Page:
Oskar Karlsson and his father Andreas have already tried to create the perfect controller. Oskar, a little Swedish boy and the oldest of his siblings, wanted to play games with them and his father. But Oscar found it difficult to use the controller due to spinal muscular atrophy, a condition that causes extreme weakness and wasting of his muscles.
“I love playing games because you can do anything,” Oscar said. His father elaborated: “In the physical world, his body tells him what he can and cannot do, but in the game world there are no limits.”
With this in mind, Andreas Karlsson tried to make his own controllers to help his son play games, but the controllers never worked. “They weren’t very good,” he says. So he turned to 8BitDo, a manufacturer and developer of game controllers, for advice. But he didn’t wait for a response from co-founder and chief designer Weiling Lee himself.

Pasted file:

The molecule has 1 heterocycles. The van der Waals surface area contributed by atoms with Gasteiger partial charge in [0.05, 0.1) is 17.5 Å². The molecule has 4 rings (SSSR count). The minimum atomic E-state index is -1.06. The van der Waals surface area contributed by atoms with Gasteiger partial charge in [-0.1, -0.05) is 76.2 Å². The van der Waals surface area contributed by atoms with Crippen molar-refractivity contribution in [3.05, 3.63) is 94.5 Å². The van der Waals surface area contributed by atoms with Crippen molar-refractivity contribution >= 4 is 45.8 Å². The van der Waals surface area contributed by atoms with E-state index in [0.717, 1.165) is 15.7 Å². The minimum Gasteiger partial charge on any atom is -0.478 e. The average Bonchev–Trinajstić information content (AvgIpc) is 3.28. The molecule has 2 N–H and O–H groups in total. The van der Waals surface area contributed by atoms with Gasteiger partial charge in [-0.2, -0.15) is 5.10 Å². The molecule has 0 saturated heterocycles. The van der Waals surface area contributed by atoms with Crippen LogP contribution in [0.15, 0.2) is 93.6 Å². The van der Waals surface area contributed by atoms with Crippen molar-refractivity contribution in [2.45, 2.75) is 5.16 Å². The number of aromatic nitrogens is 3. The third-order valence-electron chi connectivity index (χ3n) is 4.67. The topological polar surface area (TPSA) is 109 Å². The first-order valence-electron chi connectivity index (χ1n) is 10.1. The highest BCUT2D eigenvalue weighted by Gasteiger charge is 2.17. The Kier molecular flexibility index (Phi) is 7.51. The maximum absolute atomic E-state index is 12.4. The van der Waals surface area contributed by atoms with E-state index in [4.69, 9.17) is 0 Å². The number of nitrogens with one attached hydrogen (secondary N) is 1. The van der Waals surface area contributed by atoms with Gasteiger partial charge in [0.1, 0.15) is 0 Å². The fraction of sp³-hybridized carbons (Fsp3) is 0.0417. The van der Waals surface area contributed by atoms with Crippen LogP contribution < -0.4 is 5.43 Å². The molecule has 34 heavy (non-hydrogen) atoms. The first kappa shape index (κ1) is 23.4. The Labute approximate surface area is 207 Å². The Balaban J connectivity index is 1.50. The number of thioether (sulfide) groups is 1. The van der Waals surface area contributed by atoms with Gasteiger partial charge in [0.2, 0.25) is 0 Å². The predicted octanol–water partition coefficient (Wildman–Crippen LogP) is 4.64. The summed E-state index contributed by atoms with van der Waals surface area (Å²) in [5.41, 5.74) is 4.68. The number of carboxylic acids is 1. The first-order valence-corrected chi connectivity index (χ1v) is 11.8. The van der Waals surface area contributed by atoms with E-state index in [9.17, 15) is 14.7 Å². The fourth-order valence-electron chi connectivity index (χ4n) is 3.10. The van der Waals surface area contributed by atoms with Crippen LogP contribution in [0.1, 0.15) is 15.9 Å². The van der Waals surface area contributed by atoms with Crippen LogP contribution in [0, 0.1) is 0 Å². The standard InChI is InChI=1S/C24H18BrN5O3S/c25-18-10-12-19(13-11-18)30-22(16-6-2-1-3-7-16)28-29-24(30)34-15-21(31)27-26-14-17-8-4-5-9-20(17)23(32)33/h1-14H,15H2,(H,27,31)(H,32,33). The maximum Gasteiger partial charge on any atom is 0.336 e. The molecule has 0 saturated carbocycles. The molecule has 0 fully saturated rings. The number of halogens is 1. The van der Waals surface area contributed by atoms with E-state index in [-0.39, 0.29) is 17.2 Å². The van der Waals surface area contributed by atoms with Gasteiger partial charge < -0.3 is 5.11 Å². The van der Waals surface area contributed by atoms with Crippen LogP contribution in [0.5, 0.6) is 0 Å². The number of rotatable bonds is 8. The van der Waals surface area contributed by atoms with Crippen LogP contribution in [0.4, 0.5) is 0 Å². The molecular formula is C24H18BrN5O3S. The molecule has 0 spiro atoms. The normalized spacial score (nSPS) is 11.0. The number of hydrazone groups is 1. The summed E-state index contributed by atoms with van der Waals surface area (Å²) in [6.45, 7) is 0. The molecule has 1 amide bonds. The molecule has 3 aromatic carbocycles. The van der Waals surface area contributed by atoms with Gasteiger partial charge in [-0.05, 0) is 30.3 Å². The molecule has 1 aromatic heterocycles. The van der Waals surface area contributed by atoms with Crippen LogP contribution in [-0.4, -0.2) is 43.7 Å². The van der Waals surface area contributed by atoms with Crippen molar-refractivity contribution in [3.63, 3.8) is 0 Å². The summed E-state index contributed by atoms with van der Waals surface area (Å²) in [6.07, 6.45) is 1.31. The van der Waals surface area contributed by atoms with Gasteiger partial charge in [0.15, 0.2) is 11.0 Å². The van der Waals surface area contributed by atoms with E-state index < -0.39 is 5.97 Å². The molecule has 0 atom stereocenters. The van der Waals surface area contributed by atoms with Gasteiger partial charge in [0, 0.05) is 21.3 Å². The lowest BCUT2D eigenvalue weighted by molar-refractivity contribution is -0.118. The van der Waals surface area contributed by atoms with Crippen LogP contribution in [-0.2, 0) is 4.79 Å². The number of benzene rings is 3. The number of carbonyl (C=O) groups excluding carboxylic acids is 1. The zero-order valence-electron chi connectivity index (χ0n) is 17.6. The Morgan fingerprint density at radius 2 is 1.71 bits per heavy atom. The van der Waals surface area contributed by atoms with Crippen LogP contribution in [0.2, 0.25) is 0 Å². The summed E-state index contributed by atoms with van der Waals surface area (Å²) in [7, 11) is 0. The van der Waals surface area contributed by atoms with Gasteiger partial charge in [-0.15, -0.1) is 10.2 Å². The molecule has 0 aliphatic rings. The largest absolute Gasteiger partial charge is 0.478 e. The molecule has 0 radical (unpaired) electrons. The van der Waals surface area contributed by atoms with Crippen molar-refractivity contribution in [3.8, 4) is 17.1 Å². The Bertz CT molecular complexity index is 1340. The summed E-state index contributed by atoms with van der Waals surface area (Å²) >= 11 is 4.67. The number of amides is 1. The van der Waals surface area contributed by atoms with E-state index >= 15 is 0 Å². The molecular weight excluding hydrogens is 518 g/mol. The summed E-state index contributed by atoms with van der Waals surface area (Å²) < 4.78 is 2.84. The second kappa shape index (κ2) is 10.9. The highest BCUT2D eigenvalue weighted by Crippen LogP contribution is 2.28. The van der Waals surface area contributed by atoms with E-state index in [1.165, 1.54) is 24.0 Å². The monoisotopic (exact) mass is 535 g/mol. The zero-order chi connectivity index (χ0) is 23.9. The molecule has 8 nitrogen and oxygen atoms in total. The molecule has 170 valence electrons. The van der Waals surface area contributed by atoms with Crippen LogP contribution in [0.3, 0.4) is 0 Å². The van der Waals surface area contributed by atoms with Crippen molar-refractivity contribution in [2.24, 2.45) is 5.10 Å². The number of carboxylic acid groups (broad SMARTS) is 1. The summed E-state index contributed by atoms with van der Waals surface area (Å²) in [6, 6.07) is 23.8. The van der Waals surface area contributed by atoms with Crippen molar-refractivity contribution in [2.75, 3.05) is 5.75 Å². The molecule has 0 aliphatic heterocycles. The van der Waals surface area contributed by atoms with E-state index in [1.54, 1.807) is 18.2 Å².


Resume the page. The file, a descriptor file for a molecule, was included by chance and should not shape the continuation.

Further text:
“As a designer, I want to use my skills to enable more people to enter the gaming world,” Lee said. “If we didn’t help, there would be a lot of kids like him who wouldn’t have the opportunity to play games.”
8BitDo was able to contact the Karlssons to collaborate on a controller that will help kids like Oscar, which they hope to release to the world in 2022. This has already helped Oscar, who was given several prototypes before finishing the design that the eventual controller would be based on. “Before, I couldn’t press R or L, but now I can,” he says.
His dad is also happy: “Now there is no limit to what Oscar can do.”
8BitDo hopes to release their new controller at the end of the year.